"Well?" Rafe demanded.

Back to the business at hand. "I’m here to set you straight, Master Rafe Hartley. Apparently no one else has the courage. Your father thinks you should be left to your own devices until you stop sulking. But I have no time to wait around on your whim. Oh, and I’ll take an apology, too, for those things you said to me in the churchyard. I understand I must make certain allowances for your temper in the heat of that moment, but I would like an apology nonetheless."

"Don’t hold your breath for one, meddlesome harridan."

He stood before her, shoulders braced, fists at his side—a man ready to chase her out. She might as well be ten again and guilty of aiming an egg at the back of his head. Mercy could almost see the yolk dripping down the side of his neck, as it did back then.

Assessing him slowly, inch by inch, Mercy was just as astonished by his height today as she was every time she saw him since he turned fifteen and shot up almost overnight. It never ceased to shock. Rafe Hartley continued stretching north, and his shoulders were, she was certain, wider than some doors.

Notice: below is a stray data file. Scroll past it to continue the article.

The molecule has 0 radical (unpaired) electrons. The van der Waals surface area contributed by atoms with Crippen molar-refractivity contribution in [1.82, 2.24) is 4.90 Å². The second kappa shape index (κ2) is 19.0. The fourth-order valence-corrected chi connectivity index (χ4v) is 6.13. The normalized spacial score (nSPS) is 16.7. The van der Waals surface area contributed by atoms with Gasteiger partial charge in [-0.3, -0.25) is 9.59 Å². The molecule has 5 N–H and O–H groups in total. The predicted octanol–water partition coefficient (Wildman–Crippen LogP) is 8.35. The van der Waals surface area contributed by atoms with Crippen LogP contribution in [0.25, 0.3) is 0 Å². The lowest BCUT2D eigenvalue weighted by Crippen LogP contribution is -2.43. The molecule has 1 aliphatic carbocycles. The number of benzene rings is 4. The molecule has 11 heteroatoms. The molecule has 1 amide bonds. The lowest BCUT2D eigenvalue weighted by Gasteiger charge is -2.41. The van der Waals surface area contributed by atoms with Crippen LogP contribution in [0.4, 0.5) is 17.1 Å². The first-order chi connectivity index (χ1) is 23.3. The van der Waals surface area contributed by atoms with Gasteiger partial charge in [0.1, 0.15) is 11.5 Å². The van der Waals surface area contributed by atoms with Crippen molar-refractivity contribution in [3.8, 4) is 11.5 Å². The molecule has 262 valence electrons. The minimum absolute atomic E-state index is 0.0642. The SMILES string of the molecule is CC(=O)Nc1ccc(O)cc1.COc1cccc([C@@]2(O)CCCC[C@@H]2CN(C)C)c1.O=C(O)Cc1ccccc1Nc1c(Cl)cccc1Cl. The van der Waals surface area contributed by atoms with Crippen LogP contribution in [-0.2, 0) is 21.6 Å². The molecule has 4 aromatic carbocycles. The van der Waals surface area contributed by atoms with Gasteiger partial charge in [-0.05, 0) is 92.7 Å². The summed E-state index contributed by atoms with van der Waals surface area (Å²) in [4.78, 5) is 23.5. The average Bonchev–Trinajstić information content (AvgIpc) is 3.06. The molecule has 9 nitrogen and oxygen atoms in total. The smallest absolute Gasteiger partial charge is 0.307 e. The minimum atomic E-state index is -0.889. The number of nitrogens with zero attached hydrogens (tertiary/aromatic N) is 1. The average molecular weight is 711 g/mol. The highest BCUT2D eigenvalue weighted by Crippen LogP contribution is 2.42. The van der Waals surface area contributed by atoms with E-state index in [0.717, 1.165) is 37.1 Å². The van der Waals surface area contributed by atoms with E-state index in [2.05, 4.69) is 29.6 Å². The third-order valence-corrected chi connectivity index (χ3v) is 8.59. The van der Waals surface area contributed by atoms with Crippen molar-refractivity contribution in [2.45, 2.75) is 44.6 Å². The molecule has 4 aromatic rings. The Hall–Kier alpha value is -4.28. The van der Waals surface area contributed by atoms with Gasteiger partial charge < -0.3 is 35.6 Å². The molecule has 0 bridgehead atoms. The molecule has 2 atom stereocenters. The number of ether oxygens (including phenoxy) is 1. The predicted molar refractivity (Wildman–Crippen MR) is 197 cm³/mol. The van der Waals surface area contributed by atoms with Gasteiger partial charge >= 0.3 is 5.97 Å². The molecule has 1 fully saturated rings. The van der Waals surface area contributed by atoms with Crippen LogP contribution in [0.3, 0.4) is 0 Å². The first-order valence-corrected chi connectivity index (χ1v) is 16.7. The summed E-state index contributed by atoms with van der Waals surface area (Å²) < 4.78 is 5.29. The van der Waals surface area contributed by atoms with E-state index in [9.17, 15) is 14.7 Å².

His eyes were still as blue as cornflowers, his hair as black as a crow’s wing. And that sizeable chip remained on his shoulders, possibly growing in unison with their width.

copyright Jayne Fresina 2013 LadyMercyDanfortheFlirtsWithScandal.

Lady Mercy likes her life neat and tidy. She prides herself on being practical—like her engagement to Viscount Grey, whose dark coloring coordinates very well with her favorite furnishings. But things start to get messy when her best friend abandons her fiance at the altar, leaving it up to Mercy to help the couple. There's just one problem. The jilted man is Rafe Hartley—Mercy's former husband.